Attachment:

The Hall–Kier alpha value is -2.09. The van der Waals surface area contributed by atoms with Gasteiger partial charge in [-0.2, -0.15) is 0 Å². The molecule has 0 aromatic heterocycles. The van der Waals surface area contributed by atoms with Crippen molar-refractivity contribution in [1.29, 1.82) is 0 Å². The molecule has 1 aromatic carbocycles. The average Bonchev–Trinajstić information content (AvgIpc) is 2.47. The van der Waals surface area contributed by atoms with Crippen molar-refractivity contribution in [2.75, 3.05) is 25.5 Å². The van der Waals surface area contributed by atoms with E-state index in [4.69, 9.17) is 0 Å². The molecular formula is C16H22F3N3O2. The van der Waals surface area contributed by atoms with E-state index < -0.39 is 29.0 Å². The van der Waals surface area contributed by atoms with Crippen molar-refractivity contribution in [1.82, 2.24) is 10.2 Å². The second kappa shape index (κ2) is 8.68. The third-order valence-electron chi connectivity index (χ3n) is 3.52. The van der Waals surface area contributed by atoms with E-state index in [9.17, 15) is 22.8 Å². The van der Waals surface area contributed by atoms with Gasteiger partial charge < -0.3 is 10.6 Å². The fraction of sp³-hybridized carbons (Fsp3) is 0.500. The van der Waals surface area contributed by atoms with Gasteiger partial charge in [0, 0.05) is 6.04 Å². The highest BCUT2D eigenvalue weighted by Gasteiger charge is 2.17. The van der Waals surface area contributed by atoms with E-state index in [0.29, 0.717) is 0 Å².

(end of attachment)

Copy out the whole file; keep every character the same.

The Hall–Kier alpha value is -2.09. The van der Waals surface area contributed by atoms with Gasteiger partial charge in [-0.2, -0.15) is 0 Å². The molecule has 0 aromatic heterocycles. The van der Waals surface area contributed by atoms with Crippen molar-refractivity contribution in [1.29, 1.82) is 0 Å². The molecule has 1 aromatic carbocycles. The average Bonchev–Trinajstić information content (AvgIpc) is 2.47. The van der Waals surface area contributed by atoms with Crippen molar-refractivity contribution in [2.75, 3.05) is 25.5 Å². The van der Waals surface area contributed by atoms with E-state index in [4.69, 9.17) is 0 Å². The molecular formula is C16H22F3N3O2. The van der Waals surface area contributed by atoms with E-state index < -0.39 is 29.0 Å². The van der Waals surface area contributed by atoms with Crippen molar-refractivity contribution in [1.82, 2.24) is 10.2 Å². The second kappa shape index (κ2) is 8.68. The third-order valence-electron chi connectivity index (χ3n) is 3.52. The van der Waals surface area contributed by atoms with E-state index in [9.17, 15) is 22.8 Å². The van der Waals surface area contributed by atoms with Gasteiger partial charge < -0.3 is 10.6 Å². The fraction of sp³-hybridized carbons (Fsp3) is 0.500. The van der Waals surface area contributed by atoms with Gasteiger partial charge in [0, 0.05) is 6.04 Å². The highest BCUT2D eigenvalue weighted by Gasteiger charge is 2.17. The van der Waals surface area contributed by atoms with E-state index in [0.29, 0.717) is 0 Å².